Interlude: Spring Thing 2022

And now for something (not) completely different.

Stepping away From 1984

The Spring Thing Festival of Interactive Fiction is a storied institution of the contemporary interactive fiction scene, and it has been, well, a thing since 2001 when it was founded by Adam Cadre. Since 2017, the festival has been run by Aaron A. Reed, who readers may recognize from all kinds of fantastic stuff like 50 Years of Text Games and Subcutanean. Under Reed’s leadership the ‘Thing has blossomed as an inclusive (in multiple senses) destination and the largest, most visible alternative to the annual Interactive Fiction Competition (or IFComp). While I didn’t write about the experience here, I did play and rate some entries in the 2021 IFComp. I enjoyed some of the games but realized that I do not enjoy quantifying my enjoyment with numerical values.

Spring Thing as an experience is less centered around ratings. I suppose the “best in show” ribbon will have to be awarded somehow, but I have not yet been offered a means for selecting it. Meanwhile, I have been checking out the games (you can play them all here!) and documenting my thoughts on games that meet my highly exacting criteria: I have to like them. I suppose I should add that I must also be able to think of something interesting to say about them. I do a brief write-up of each qualifying game here, on the Interactive Fiction Community Forum.

At Gold Machine, I’ll briefly summarize my thoughts before jumping off of this or that critical cliff. Here’s to jumping right in:

Crow Quest by rookerie

Crow Quest features some very cool artwork by Kate Thompson.

“Crow Quest” is a choice-based game written in Twine and consists of a gameplay loop of RPG-lite encounters. A crow with a rather silly name wishes to take over a rough neighborhood in Birmingham, England. They have an inventory of random (but surprisingly useful) items that are often handy in encounters with cats, mean children, and the like. There may or may not be a final battle that involves a reskinned “rock, paper, scissors” game that might just take just a little too long.

Still; the humor is great and the encounters themselves are interesting. Perhaps there should be more of them, or perhaps there ought to be a way to gather more items (tools). If the inventory runs out before reaching the final encounter, a rather tedious RNG loop ensues. “Crow Quest” is definitely worth a look for its humor and blockbuster art by Kate Thompson. If there is ever an expanded or rereleased version, I will be first in line.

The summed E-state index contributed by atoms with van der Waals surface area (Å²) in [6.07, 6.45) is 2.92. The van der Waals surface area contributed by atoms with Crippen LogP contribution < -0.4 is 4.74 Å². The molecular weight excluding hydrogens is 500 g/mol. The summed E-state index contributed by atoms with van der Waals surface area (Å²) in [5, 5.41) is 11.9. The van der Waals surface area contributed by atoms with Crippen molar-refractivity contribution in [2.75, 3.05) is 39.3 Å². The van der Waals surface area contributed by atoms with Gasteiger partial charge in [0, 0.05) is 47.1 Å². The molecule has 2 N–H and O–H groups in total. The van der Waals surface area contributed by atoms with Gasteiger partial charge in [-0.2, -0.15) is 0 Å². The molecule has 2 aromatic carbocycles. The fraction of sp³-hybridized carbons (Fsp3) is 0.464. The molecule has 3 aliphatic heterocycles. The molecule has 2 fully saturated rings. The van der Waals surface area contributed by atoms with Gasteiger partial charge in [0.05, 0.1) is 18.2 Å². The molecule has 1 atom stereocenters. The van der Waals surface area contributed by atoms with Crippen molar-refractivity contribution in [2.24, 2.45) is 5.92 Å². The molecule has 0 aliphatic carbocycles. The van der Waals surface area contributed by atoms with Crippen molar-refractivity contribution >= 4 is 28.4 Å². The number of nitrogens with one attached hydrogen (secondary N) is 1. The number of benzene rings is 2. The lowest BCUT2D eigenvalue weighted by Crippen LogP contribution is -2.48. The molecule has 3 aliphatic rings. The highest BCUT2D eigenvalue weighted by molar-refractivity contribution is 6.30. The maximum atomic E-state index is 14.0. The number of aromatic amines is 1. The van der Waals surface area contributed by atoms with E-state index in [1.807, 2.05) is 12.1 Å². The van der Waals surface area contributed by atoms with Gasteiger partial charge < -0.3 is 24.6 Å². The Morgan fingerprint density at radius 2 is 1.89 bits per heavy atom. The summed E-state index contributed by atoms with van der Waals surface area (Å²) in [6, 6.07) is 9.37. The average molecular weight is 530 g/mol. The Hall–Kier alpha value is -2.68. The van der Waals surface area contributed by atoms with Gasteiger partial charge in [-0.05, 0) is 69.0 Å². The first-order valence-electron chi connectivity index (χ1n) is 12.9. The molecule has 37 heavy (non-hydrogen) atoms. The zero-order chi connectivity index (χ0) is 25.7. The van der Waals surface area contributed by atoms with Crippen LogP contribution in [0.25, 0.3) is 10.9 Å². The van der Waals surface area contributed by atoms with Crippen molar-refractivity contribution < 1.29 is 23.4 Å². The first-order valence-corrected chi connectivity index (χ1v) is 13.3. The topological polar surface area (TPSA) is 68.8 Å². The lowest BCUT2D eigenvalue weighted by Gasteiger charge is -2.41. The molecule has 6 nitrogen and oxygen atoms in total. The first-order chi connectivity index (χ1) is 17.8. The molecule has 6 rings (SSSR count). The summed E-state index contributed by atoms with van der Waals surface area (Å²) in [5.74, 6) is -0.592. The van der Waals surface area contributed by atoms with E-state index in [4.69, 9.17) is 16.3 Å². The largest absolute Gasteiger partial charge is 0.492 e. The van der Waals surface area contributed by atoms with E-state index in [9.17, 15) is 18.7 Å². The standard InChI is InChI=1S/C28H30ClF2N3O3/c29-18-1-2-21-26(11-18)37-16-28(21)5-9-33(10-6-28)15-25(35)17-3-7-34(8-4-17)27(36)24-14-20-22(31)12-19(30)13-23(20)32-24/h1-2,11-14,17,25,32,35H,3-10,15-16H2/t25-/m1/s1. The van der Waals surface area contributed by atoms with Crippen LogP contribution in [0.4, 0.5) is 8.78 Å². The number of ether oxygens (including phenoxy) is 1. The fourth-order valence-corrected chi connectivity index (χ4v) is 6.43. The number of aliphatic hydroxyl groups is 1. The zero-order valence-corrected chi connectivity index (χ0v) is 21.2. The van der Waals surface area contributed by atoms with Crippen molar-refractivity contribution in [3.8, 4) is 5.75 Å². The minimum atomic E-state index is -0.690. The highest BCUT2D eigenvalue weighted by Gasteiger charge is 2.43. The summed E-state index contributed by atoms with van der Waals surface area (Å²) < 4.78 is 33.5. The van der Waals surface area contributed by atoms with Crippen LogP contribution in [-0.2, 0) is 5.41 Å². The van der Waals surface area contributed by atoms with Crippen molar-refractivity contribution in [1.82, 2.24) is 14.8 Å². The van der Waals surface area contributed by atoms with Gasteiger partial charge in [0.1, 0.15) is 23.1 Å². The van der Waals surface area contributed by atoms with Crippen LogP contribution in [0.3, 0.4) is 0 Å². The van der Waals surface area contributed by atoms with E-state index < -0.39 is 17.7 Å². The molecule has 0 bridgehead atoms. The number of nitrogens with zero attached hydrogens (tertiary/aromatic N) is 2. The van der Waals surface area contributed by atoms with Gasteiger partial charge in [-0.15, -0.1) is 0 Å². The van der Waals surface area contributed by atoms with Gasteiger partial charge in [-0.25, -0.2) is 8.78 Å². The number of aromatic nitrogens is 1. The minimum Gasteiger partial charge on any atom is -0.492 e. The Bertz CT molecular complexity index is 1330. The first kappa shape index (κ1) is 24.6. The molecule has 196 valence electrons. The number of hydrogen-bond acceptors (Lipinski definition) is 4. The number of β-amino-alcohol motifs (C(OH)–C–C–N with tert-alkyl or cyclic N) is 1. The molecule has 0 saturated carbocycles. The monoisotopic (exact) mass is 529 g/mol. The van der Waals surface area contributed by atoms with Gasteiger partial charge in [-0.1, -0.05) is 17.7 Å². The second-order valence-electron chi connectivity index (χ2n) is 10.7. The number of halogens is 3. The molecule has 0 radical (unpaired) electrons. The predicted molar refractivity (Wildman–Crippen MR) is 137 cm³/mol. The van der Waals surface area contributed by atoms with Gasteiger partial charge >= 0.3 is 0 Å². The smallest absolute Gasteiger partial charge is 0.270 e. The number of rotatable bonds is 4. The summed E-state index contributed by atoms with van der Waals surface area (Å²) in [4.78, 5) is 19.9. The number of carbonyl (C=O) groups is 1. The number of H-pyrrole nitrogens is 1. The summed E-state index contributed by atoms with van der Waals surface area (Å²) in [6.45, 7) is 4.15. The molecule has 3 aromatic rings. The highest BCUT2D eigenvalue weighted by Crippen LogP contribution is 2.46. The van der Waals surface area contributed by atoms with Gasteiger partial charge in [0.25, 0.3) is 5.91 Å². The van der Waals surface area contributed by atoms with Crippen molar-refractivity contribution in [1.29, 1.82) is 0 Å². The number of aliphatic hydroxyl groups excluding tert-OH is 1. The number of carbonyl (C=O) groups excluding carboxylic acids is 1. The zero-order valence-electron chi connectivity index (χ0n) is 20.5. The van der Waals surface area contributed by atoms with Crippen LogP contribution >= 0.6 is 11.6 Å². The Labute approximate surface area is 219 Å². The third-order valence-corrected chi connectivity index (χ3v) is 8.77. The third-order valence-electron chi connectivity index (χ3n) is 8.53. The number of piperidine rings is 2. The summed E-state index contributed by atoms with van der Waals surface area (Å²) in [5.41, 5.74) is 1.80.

Lady Thalia and the Rose of Rocroi by E. Joyce and N. Cormier

A clever critic might consider the place that performance occupies (in its multiple senses) in Lady Thalia and the Rose of Rocroi.

Like “Crow Quest,” Lady Thalia and the Rose of Rocroi uses the Twine platform to create engaging gameplay systems. In Thalia‘s case, this includes a simple yet highly engaging conversation system as well as a sort of “panache” rating for the exploits of famed (and stylish) English thief, Lady Thalia. Speaking of panache: the writing is of a very high quality, and I was driven to complete the story in one session.

I don’t want to spoil much, so I will just say that Lady Thalia gets involved with a police investigation, of all things, and works with her rival and and opposite number–an investigator with the London police–to catch a less-than-stylish, class-obsessed thief. The player has the opportunity to play as both Thalia and Margaret (the London investigator), and both characters are well-realized and fun to read about.

Highly recommended!

It’s All a Matter of Choice

Last week sometime, I found myself in an online exchange about “choice” games vs “parser” games. Choice games, like Crow Quest and Lady Thalia and the Rose of Rocroi, offer the players explicit choices, like:

  1. Drink tea
  2. Eat sandwich
  3. Scratch chin

One might–unsuccessfully–argue that this is a less complex play style than that of a parser game (such as the many Infocom games we have discussed), but the reality is the potential for complexity is more or less the same. A small room with two sets of impactful choices would likely be more complex than many Infocom rooms, since most actions provide reader feedback (text), but do not change the game world.

Anyway: in this online exchange, it was implied that I might not like choice games because I like Infocom games. I wondered: is that really a thing? A lot of online places where I hang out have a significant overlap between point and click fans, parser fans, and old-school game book fans. It seems to me that lots of choice games scratch a game book sort of itch: text-rich (compared with parser games), impactful player decisions, and some variable tracking.


I say all this to say: at this late date, all that matters to me as a player is that artists are choosing the best platform for their subject matter. I’m not interested in sectarian nonsense about “interactivity” or “complexity.” In my old MFA days, I argued that a writer’s choices of format and structure were meaningful: they helped construct the meaning of a piece of writing. If I write a poem about, say, a car accident, it will matter whether I write a sonnet, a tanka, or a limerick. The meaning will be different as a consequence of that choice.

In Crow Quest and Lady Thalia and the Rose of Rocroi, the platform matches the content; they work in concert, together. As with any other encounter with art, I want to think about the decisions artists make and how they lead–one must hope–to a fortuitous meeting.


I will continue Spring Thing coverage for at least one more week. Let me know if you are enjoying it! I’ll post reviews over at the Interactive Fiction Community Forum and do a roll-up here on Monday.

Once the dust has settled, we will return to Gold Machine’s previously scheduled grousing over the grey box format.

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